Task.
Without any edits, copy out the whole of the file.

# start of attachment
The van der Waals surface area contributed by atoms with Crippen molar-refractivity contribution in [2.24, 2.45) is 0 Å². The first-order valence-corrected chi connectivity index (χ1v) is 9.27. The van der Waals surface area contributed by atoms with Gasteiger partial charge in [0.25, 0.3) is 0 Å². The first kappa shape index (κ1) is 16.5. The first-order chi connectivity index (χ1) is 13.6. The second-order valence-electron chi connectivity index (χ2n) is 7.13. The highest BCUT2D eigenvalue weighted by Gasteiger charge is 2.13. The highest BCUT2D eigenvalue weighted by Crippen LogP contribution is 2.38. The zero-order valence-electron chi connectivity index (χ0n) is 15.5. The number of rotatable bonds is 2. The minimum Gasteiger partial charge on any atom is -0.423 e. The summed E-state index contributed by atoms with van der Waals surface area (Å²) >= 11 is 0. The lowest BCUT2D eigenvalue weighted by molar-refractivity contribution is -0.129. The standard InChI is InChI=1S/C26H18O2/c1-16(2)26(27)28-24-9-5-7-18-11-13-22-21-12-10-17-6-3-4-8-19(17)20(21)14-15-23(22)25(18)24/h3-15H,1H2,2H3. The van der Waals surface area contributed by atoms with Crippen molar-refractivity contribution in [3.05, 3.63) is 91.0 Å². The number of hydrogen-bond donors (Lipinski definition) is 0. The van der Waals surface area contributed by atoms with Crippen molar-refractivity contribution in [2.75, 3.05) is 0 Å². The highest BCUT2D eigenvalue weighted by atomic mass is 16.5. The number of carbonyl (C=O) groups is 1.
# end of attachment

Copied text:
The van der Waals surface area contributed by atoms with Crippen molar-refractivity contribution in [2.24, 2.45) is 0 Å². The first-order valence-corrected chi connectivity index (χ1v) is 9.27. The van der Waals surface area contributed by atoms with Gasteiger partial charge in [0.25, 0.3) is 0 Å². The first kappa shape index (κ1) is 16.5. The first-order chi connectivity index (χ1) is 13.6. The second-order valence-electron chi connectivity index (χ2n) is 7.13. The highest BCUT2D eigenvalue weighted by Gasteiger charge is 2.13. The highest BCUT2D eigenvalue weighted by Crippen LogP contribution is 2.38. The zero-order valence-electron chi connectivity index (χ0n) is 15.5. The number of rotatable bonds is 2. The minimum Gasteiger partial charge on any atom is -0.423 e. The summed E-state index contributed by atoms with van der Waals surface area (Å²) >= 11 is 0. The lowest BCUT2D eigenvalue weighted by molar-refractivity contribution is -0.129. The standard InChI is InChI=1S/C26H18O2/c1-16(2)26(27)28-24-9-5-7-18-11-13-22-21-12-10-17-6-3-4-8-19(17)20(21)14-15-23(22)25(18)24/h3-15H,1H2,2H3. The van der Waals surface area contributed by atoms with Crippen molar-refractivity contribution in [3.05, 3.63) is 91.0 Å². The number of hydrogen-bond donors (Lipinski definition) is 0. The van der Waals surface area contributed by atoms with Crippen molar-refractivity contribution in [2.75, 3.05) is 0 Å². The highest BCUT2D eigenvalue weighted by atomic mass is 16.5. The number of carbonyl (C=O) groups is 1.